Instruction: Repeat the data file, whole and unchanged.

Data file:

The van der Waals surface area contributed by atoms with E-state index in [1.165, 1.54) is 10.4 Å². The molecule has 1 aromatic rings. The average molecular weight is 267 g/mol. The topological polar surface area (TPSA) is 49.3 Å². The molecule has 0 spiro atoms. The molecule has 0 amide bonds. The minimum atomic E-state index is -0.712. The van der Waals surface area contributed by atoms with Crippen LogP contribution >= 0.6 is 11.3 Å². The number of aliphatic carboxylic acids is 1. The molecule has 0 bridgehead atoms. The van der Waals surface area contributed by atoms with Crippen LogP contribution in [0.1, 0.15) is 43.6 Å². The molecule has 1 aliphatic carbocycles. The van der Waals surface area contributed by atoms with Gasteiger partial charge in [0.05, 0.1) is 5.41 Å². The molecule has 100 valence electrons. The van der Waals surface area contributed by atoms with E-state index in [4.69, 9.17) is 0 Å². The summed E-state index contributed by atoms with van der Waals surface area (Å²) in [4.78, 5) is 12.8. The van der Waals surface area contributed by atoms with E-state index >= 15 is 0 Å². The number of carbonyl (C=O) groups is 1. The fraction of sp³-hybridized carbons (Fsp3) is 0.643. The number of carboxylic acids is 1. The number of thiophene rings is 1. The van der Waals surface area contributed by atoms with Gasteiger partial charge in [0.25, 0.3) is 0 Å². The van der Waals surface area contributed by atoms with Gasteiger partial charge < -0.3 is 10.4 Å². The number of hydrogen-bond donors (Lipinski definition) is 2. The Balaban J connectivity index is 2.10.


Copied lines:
The van der Waals surface area contributed by atoms with E-state index in [1.165, 1.54) is 10.4 Å². The molecule has 1 aromatic rings. The average molecular weight is 267 g/mol. The topological polar surface area (TPSA) is 49.3 Å². The molecule has 0 spiro atoms. The molecule has 0 amide bonds. The minimum atomic E-state index is -0.712. The van der Waals surface area contributed by atoms with Crippen LogP contribution >= 0.6 is 11.3 Å². The number of aliphatic carboxylic acids is 1. The molecule has 0 bridgehead atoms. The van der Waals surface area contributed by atoms with Crippen LogP contribution in [0.1, 0.15) is 43.6 Å². The molecule has 1 aliphatic carbocycles. The van der Waals surface area contributed by atoms with Gasteiger partial charge in [0.05, 0.1) is 5.41 Å². The molecule has 100 valence electrons. The van der Waals surface area contributed by atoms with E-state index in [4.69, 9.17) is 0 Å². The summed E-state index contributed by atoms with van der Waals surface area (Å²) in [4.78, 5) is 12.8. The van der Waals surface area contributed by atoms with E-state index >= 15 is 0 Å². The number of carbonyl (C=O) groups is 1. The fraction of sp³-hybridized carbons (Fsp3) is 0.643. The number of carboxylic acids is 1. The number of thiophene rings is 1. The van der Waals surface area contributed by atoms with Gasteiger partial charge in [0.25, 0.3) is 0 Å². The van der Waals surface area contributed by atoms with Gasteiger partial charge < -0.3 is 10.4 Å². The number of hydrogen-bond donors (Lipinski definition) is 2. The Balaban J connectivity index is 2.10.